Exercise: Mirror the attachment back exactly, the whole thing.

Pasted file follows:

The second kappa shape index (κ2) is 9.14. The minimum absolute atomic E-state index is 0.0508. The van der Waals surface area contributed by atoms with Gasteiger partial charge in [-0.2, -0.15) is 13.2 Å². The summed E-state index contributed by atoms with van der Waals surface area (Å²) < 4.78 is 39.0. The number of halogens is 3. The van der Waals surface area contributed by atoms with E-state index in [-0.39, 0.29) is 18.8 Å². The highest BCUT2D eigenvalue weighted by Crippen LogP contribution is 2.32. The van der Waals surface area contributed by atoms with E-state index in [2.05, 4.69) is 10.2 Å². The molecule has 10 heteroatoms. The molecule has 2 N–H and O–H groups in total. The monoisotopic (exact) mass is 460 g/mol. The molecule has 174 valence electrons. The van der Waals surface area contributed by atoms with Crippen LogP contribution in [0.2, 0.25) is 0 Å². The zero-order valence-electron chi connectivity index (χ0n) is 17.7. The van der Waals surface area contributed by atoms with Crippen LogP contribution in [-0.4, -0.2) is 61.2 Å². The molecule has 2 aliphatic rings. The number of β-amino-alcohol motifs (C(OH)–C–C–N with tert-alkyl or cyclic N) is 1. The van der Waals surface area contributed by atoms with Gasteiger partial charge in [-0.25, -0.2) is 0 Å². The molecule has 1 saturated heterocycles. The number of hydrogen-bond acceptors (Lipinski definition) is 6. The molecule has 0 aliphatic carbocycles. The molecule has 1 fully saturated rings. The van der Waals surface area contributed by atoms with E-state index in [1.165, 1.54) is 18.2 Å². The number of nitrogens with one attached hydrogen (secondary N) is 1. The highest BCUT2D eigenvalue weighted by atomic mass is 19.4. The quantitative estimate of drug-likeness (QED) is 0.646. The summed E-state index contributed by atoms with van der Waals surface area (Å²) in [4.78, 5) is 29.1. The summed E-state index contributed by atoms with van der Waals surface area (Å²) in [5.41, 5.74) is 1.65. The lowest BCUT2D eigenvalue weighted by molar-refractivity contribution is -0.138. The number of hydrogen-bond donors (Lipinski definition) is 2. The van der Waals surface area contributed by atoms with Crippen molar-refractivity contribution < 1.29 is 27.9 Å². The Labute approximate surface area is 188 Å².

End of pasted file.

The second kappa shape index (κ2) is 9.14. The minimum absolute atomic E-state index is 0.0508. The van der Waals surface area contributed by atoms with Gasteiger partial charge in [-0.2, -0.15) is 13.2 Å². The summed E-state index contributed by atoms with van der Waals surface area (Å²) < 4.78 is 39.0. The number of halogens is 3. The van der Waals surface area contributed by atoms with E-state index in [-0.39, 0.29) is 18.8 Å². The highest BCUT2D eigenvalue weighted by Crippen LogP contribution is 2.32. The van der Waals surface area contributed by atoms with E-state index in [2.05, 4.69) is 10.2 Å². The molecule has 10 heteroatoms. The molecule has 2 N–H and O–H groups in total. The monoisotopic (exact) mass is 460 g/mol. The molecule has 174 valence electrons. The van der Waals surface area contributed by atoms with Crippen LogP contribution in [0.2, 0.25) is 0 Å². The zero-order valence-electron chi connectivity index (χ0n) is 17.7. The van der Waals surface area contributed by atoms with Crippen LogP contribution in [-0.4, -0.2) is 61.2 Å². The molecule has 2 aliphatic rings. The number of β-amino-alcohol motifs (C(OH)–C–C–N with tert-alkyl or cyclic N) is 1. The van der Waals surface area contributed by atoms with Gasteiger partial charge in [-0.25, -0.2) is 0 Å². The molecule has 1 saturated heterocycles. The number of hydrogen-bond acceptors (Lipinski definition) is 6. The molecule has 0 aliphatic carbocycles. The molecule has 1 fully saturated rings. The van der Waals surface area contributed by atoms with E-state index in [1.165, 1.54) is 18.2 Å². The number of nitrogens with one attached hydrogen (secondary N) is 1. The highest BCUT2D eigenvalue weighted by atomic mass is 19.4. The quantitative estimate of drug-likeness (QED) is 0.646. The summed E-state index contributed by atoms with van der Waals surface area (Å²) in [4.78, 5) is 29.1. The summed E-state index contributed by atoms with van der Waals surface area (Å²) in [5.41, 5.74) is 1.65. The lowest BCUT2D eigenvalue weighted by molar-refractivity contribution is -0.138. The number of hydrogen-bond donors (Lipinski definition) is 2. The van der Waals surface area contributed by atoms with Crippen molar-refractivity contribution < 1.29 is 27.9 Å². The Labute approximate surface area is 188 Å².